Greens meet Sinn Féin as week of government talks kicks off

Eamon Ryan says viable coalition would need ‘around 85-plus’ votes in Dáil to prove stable

Green Party leader Eamon Ryan is pictured speaking to the media after talks with Sinn Féin on Monday. He said  any viable coalition would need ‘around 85-plus’ votes in the Dáil to provide stable government. Photograph: Gareth Chaney/Collins.

Green Party leader Eamon Ryan is pictured speaking to the media after talks with Sinn Féin on Monday. He said any viable coalition would need ‘around 85-plus’ votes in the Dáil to provide stable government. Photograph: Gareth Chaney/Collins.

 

Green Party TDs met Sinn Féin representatives on Monday for preliminary talks about possiblly forming a government, as a week of negotiations between the parties got underway at Leinster House.

The Greens have scheduled further talks with Sinn Féin for Tuesday in addition to two days of discussions with Fianna Fáil on Wednesday and Thursday.

Party leader Eamon Ryan said he also expected to meet Fine Gael and the Social Democrats before the Dáil reconvenes next week for further votes on who would be the next taoiseach.

Fine Gael leader and Taoiseach Leo Varadkar is to meet Fianna Fáil leader Micheál Martin on Tuesday to discuss the options for government formation.

Fianna Fáil representatives are meeting Independent TDs this week, with Kerry independent Michael Healy-Rae confirming earlier that he and his brother, Danny, and other rural deputies would hold talks with Mr Martin on Tuesday.

“This is very welcome as the people want to see their politicians working and talking, to try and put together a programme for Government in order to provide stability for the country,” Mr Healy-Rae said in a tweet.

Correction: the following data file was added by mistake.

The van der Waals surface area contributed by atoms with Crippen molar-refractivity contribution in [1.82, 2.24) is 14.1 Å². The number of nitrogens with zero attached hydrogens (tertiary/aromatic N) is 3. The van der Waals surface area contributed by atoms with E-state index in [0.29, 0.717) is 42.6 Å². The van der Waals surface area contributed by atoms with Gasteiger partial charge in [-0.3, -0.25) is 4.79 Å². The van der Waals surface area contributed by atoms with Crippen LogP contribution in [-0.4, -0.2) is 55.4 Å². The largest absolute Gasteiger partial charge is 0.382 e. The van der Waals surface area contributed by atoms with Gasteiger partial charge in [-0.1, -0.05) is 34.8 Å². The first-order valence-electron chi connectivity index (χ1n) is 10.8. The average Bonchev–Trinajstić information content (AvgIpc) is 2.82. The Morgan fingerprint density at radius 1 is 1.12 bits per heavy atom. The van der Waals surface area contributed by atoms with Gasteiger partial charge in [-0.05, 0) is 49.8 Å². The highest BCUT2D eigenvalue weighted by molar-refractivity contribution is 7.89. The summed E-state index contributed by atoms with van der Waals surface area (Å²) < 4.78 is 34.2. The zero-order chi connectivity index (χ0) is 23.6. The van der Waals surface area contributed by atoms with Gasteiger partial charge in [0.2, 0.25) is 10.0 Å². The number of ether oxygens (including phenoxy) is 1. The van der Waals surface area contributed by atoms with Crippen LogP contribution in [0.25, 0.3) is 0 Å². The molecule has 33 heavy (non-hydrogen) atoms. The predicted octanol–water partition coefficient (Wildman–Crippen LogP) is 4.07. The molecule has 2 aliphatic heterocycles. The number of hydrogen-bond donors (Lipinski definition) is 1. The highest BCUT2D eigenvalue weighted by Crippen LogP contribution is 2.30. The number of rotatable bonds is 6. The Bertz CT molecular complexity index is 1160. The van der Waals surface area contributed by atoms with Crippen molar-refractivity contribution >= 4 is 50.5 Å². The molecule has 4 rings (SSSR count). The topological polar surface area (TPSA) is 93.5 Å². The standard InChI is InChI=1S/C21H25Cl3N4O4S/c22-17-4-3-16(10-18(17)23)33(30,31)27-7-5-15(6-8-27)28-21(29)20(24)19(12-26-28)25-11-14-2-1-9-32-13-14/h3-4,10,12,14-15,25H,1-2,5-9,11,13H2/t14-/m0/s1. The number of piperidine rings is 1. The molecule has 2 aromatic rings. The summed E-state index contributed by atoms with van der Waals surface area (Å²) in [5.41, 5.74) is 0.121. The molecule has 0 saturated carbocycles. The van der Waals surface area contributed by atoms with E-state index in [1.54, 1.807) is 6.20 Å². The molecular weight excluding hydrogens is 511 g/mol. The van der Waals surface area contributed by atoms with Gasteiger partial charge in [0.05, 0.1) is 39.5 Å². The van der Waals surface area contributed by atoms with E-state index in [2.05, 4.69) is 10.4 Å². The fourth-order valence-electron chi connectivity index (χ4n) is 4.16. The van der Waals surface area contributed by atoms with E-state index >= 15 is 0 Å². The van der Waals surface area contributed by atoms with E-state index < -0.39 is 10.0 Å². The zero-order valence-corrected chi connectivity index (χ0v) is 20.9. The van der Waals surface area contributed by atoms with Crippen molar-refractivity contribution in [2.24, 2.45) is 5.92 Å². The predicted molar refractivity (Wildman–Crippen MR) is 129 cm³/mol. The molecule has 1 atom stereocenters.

However, sources in all parties say these talks are at an early stage and few in Leinster House expect a breakthrough in time for the Dáil’s next meeting on Thursday of next week.

Assist

Mr Ryan described the two hours of talks with Sinn Féin as “exploratory” and said he hoped they would assist in future negotiations on a programme for government, which could involve more parties.

“Hopefully it’ll help us to set off on the right path,” he said.

Asked if he would be in a position to offer Sinn Féin leader Mary Lou McDonald his party’s support in the next round of voting on a potential taoiseach, Mr Ryan said the Greens were “not ruling anything out”. However, he said it was not in the gift of the party to make that option “viable”.

He said that any viable coalition would need “around 85-plus” votes in the Dáil to provide stable government. A bare majority in the House is 80 TDs.

Sinn Féin has 37 TDs following the February 8th election, the same number as Fianna Fáil after it saw Kildare South TD Seán Ó Fearghaíl re-elected as Ceann Comhairle last week. Fine Gael has 35 TDs, Independents and others account for 21 seats with the Greens holding 12 seats, Labour and the Social Democrats both have six TDs and Solidarity-People Before Profit have five.

Mr Ryan acknowledged that achieving the 85-plus number would require the support of two of the big three parties, but added that the Greens had not ruled out supporting a minority government.

“But it’s very hard to see how it would work on the current numbers. But that doesn’t stop us from talking to Sinn Féin,” he said, adding that the Greens would treat all other parties the same way.

Coming together

He said that the formation of a government would require a further round of talks, which he hoped would involve several parties coming together.

Mr Ryan declined to be drawn into the row between Mr Varadkar and Sinn Féin over a series of rallies planned by the party to press its case for inclusion in the next government.

Mr Varadkar said that the rallies — which begin in Cork on Monday night — were the “next stage of Sinn Féin’s campaign of intimidation and bullying”.

His comments were rejected by Sinn Féin TD Pearse Doherty as “hysterics”.

“I don’t disagree with the need to bring your people and your members with you. We’ll be doing something similar. We’ll probably hold not just meeting but probably a couple of meetings with our members to get their view, and to make sure they’re informed,” Mr Ryan said.

“So rather than criticising other parties, I’d prefer to concentrate on our own work, our own messaging to our members and the people who voted for us.”